There are two main types of kneecap trauma – dislocations and fractures. While these types of injuries are rare, the can be extremely painful and require immediate treatment. Here is some information on each type of trauma and common treatment options.
The kneecap is a bone similar in shape to a triangle that is located at the front of the knee going. It is designed to slide up and down but not sideways. Strong ligaments hold it in place – in fact, the cartilage located at the back of the kneecap (or patella) is the thickest found in the body. When a dislocation takes place, the kneecap is pushed out of its correct location.
This form of kneecap trauma occurs when a great deal of force is applied to the area, such as during a car accident or a severe fall. However, it can sometimes happen when the patella is twisted awkwardly – usually during some sort of sports activity.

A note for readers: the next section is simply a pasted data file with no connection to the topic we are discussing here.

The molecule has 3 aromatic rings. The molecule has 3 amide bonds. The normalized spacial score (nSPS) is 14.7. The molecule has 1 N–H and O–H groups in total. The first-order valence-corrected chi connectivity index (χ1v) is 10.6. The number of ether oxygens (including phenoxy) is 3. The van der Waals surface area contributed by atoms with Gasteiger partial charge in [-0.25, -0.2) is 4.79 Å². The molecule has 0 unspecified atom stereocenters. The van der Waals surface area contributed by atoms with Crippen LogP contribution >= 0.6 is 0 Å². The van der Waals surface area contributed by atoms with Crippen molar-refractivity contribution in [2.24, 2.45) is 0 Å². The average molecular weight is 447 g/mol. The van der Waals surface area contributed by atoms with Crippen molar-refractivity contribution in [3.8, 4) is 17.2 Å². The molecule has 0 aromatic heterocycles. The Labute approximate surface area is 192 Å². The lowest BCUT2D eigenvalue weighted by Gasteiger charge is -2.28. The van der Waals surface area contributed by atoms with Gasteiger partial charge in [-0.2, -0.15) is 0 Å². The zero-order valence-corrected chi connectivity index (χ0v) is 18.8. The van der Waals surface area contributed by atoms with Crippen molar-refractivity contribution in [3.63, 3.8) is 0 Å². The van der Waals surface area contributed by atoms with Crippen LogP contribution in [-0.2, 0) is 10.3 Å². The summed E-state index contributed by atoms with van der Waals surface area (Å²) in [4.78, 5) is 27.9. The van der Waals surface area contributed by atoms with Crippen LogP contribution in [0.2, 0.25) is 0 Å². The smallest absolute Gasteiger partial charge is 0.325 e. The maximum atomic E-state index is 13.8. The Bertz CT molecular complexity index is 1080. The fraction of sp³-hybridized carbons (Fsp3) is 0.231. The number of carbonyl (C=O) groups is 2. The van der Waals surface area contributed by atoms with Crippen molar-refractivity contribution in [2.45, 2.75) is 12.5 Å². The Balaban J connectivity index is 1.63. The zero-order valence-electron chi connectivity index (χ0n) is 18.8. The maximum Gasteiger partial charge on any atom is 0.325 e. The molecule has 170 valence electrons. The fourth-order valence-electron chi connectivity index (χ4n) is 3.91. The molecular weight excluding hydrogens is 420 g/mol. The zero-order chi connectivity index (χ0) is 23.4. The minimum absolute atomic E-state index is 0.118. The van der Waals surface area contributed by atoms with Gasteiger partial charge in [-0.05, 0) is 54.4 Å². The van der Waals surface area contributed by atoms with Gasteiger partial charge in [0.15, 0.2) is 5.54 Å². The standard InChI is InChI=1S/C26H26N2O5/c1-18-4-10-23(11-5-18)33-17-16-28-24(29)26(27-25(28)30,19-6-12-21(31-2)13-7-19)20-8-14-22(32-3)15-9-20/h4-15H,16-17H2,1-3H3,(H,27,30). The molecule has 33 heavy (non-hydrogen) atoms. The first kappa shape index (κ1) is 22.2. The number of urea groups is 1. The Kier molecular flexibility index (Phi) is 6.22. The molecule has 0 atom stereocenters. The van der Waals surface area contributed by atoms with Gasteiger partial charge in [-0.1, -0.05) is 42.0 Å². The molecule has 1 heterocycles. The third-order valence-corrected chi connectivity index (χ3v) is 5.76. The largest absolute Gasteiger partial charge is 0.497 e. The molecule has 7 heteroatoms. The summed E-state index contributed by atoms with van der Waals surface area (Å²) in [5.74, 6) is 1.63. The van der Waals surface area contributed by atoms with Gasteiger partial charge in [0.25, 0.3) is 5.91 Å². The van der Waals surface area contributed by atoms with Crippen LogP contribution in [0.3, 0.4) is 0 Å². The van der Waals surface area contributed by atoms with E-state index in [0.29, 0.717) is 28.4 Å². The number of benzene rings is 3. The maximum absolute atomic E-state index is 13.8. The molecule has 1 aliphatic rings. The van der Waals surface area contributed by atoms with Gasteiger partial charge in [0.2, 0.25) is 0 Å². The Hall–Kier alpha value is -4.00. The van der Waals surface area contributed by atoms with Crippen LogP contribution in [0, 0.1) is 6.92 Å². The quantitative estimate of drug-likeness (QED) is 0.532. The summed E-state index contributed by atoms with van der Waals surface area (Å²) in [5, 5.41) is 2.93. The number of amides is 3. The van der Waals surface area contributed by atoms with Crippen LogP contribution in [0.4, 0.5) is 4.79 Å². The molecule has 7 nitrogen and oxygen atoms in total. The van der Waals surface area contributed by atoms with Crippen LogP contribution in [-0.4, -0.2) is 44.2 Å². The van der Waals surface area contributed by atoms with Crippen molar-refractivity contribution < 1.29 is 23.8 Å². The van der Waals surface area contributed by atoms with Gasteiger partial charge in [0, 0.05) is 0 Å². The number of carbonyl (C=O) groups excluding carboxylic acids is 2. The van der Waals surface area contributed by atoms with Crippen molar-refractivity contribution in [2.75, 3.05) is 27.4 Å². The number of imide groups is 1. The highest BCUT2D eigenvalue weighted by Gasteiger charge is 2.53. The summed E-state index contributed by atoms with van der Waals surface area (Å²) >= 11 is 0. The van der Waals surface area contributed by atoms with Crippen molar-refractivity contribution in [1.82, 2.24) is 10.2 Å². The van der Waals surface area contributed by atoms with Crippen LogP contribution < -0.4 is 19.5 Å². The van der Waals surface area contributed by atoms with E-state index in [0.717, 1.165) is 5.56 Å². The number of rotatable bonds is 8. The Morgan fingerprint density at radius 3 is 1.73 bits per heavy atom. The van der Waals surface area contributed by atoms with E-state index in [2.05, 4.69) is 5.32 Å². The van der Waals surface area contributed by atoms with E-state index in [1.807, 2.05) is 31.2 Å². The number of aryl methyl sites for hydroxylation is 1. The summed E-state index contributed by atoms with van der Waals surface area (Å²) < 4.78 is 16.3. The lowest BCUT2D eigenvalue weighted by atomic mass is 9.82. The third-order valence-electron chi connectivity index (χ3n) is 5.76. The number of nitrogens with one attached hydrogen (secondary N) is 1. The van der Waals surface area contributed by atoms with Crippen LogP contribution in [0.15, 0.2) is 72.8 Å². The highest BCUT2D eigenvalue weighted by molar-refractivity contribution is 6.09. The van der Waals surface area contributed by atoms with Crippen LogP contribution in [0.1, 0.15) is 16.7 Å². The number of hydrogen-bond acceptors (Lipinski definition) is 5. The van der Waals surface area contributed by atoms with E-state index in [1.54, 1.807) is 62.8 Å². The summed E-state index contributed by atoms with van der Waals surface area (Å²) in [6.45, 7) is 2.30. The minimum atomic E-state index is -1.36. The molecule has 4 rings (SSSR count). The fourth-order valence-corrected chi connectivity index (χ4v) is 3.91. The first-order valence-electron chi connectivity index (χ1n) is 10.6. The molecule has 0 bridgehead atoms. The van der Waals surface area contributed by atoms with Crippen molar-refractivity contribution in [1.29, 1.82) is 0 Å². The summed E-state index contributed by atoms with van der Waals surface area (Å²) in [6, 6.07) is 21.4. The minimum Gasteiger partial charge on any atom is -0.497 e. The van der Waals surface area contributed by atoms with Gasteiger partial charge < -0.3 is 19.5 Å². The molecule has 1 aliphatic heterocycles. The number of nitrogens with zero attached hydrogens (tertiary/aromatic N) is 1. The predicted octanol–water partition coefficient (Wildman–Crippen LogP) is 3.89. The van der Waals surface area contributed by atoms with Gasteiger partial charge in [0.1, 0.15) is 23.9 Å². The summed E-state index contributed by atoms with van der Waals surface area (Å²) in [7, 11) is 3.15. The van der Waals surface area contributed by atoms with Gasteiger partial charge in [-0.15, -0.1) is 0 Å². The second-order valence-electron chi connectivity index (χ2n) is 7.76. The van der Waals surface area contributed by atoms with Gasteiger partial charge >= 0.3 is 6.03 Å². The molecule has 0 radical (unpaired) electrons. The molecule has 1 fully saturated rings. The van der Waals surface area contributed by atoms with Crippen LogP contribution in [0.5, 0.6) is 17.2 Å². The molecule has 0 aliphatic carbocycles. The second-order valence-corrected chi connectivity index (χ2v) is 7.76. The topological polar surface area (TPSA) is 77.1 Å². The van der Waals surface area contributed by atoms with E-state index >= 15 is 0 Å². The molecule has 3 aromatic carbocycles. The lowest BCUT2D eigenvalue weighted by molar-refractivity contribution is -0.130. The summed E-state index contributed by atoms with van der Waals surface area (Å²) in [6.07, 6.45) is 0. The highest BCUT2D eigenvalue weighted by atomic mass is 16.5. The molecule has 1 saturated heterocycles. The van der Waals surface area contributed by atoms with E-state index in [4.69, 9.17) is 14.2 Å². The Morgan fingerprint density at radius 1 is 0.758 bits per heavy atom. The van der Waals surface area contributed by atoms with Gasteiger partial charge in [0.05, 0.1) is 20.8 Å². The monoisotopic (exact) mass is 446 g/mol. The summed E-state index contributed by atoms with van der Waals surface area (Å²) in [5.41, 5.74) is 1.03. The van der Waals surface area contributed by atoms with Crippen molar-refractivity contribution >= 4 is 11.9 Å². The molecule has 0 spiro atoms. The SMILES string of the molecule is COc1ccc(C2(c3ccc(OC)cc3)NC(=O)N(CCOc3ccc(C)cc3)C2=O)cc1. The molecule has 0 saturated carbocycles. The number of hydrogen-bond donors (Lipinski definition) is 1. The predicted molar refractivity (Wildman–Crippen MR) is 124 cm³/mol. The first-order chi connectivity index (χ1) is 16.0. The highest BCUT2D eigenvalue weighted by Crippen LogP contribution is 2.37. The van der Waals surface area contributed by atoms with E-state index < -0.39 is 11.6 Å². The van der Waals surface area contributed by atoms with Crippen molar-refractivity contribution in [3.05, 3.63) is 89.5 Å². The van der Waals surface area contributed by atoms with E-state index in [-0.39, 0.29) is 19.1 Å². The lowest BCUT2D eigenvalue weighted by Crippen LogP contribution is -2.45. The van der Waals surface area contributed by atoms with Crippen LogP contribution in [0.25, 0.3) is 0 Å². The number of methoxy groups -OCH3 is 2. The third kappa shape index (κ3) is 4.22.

A dislocated kneecap needs to be put back in place as quickly as possible. Once that is done, the patient typically experiences a great deal of pain, instability and weakness in the area. Physical therapy is vital to helping a patient to regain strength and stability and to also help prevent future dislocations.
A fracture of the kneecap is usually caused by a fall from a substantial height or a direct blow. In some cases there is a single break but in others the patella can break in to several pieces. There are some instances where a fracture can be treated through non-surgical means. A patient will probably need to wear a brace of about 4-6 weeks and go through a gentle rehab program. If a fracture is severe, however, surgery will be needed. Screws, wires and pins will be inserted to hold the patella in place. Healing usually takes place within three months and patients typically return to full activities within 4-6 months.